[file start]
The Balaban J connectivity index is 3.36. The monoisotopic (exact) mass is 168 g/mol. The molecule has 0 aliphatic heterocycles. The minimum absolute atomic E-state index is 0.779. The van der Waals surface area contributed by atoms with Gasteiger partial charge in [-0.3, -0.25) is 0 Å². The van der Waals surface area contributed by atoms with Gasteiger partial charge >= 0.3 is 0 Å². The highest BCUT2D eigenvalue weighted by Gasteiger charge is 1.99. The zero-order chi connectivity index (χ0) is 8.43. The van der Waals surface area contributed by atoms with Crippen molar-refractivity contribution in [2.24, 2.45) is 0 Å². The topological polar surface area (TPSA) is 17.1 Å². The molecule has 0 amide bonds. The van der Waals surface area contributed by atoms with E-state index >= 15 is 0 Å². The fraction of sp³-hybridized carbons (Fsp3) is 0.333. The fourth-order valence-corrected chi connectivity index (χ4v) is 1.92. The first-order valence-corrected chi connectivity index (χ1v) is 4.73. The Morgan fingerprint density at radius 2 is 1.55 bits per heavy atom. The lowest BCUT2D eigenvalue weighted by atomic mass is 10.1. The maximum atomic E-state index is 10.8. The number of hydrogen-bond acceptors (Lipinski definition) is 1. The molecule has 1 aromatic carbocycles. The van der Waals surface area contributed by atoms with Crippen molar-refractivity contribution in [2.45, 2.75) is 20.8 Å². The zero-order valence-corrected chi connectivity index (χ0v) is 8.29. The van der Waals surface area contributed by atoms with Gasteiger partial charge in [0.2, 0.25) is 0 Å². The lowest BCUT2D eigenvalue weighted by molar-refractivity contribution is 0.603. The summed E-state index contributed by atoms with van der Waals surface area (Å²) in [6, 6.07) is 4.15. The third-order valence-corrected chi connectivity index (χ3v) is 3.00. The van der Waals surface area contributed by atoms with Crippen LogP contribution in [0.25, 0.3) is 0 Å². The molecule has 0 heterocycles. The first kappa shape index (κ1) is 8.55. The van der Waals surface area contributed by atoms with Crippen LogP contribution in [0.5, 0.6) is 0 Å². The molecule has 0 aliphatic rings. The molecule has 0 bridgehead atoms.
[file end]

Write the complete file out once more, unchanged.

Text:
The Balaban J connectivity index is 3.36. The monoisotopic (exact) mass is 168 g/mol. The molecule has 0 aliphatic heterocycles. The minimum absolute atomic E-state index is 0.779. The van der Waals surface area contributed by atoms with Gasteiger partial charge in [-0.3, -0.25) is 0 Å². The van der Waals surface area contributed by atoms with Gasteiger partial charge >= 0.3 is 0 Å². The highest BCUT2D eigenvalue weighted by Gasteiger charge is 1.99. The zero-order chi connectivity index (χ0) is 8.43. The van der Waals surface area contributed by atoms with Crippen molar-refractivity contribution in [2.24, 2.45) is 0 Å². The topological polar surface area (TPSA) is 17.1 Å². The molecule has 0 amide bonds. The van der Waals surface area contributed by atoms with E-state index >= 15 is 0 Å². The fraction of sp³-hybridized carbons (Fsp3) is 0.333. The fourth-order valence-corrected chi connectivity index (χ4v) is 1.92. The first-order valence-corrected chi connectivity index (χ1v) is 4.73. The Morgan fingerprint density at radius 2 is 1.55 bits per heavy atom. The lowest BCUT2D eigenvalue weighted by atomic mass is 10.1. The maximum atomic E-state index is 10.8. The number of hydrogen-bond acceptors (Lipinski definition) is 1. The molecule has 1 aromatic carbocycles. The van der Waals surface area contributed by atoms with Crippen molar-refractivity contribution in [2.45, 2.75) is 20.8 Å². The zero-order valence-corrected chi connectivity index (χ0v) is 8.29. The van der Waals surface area contributed by atoms with Gasteiger partial charge in [0.2, 0.25) is 0 Å². The lowest BCUT2D eigenvalue weighted by molar-refractivity contribution is 0.603. The summed E-state index contributed by atoms with van der Waals surface area (Å²) in [6, 6.07) is 4.15. The third-order valence-corrected chi connectivity index (χ3v) is 3.00. The van der Waals surface area contributed by atoms with Crippen LogP contribution in [0.25, 0.3) is 0 Å². The molecule has 0 heterocycles. The first kappa shape index (κ1) is 8.55. The van der Waals surface area contributed by atoms with Crippen LogP contribution in [0.5, 0.6) is 0 Å². The molecule has 0 aliphatic rings. The molecule has 0 bridgehead atoms.